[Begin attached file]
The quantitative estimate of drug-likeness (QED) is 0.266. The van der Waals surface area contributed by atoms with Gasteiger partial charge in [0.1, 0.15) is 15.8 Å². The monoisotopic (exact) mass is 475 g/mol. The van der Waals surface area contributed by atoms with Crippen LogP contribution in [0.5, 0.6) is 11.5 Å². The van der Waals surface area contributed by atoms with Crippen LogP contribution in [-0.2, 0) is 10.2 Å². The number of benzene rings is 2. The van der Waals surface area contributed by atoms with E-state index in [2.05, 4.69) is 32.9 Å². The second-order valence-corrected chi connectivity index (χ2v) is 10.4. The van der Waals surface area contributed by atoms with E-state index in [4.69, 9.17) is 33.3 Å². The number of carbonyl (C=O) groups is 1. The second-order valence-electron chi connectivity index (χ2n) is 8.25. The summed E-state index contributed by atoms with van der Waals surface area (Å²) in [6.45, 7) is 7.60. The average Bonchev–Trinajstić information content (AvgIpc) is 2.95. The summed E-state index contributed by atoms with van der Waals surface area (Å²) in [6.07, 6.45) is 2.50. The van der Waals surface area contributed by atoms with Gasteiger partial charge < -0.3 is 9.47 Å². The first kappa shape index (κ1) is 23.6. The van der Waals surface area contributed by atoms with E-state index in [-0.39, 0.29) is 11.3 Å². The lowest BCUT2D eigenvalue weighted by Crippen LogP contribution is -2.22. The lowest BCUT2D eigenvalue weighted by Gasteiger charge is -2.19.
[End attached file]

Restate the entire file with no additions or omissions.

The quantitative estimate of drug-likeness (QED) is 0.266. The van der Waals surface area contributed by atoms with Gasteiger partial charge in [0.1, 0.15) is 15.8 Å². The monoisotopic (exact) mass is 475 g/mol. The van der Waals surface area contributed by atoms with Crippen LogP contribution in [0.5, 0.6) is 11.5 Å². The van der Waals surface area contributed by atoms with Crippen LogP contribution in [-0.2, 0) is 10.2 Å². The number of benzene rings is 2. The van der Waals surface area contributed by atoms with E-state index in [2.05, 4.69) is 32.9 Å². The second-order valence-corrected chi connectivity index (χ2v) is 10.4. The van der Waals surface area contributed by atoms with E-state index in [4.69, 9.17) is 33.3 Å². The number of carbonyl (C=O) groups is 1. The second-order valence-electron chi connectivity index (χ2n) is 8.25. The summed E-state index contributed by atoms with van der Waals surface area (Å²) in [6.45, 7) is 7.60. The average Bonchev–Trinajstić information content (AvgIpc) is 2.95. The summed E-state index contributed by atoms with van der Waals surface area (Å²) in [6.07, 6.45) is 2.50. The van der Waals surface area contributed by atoms with Gasteiger partial charge < -0.3 is 9.47 Å². The first kappa shape index (κ1) is 23.6. The van der Waals surface area contributed by atoms with E-state index in [-0.39, 0.29) is 11.3 Å². The lowest BCUT2D eigenvalue weighted by Crippen LogP contribution is -2.22. The lowest BCUT2D eigenvalue weighted by Gasteiger charge is -2.19.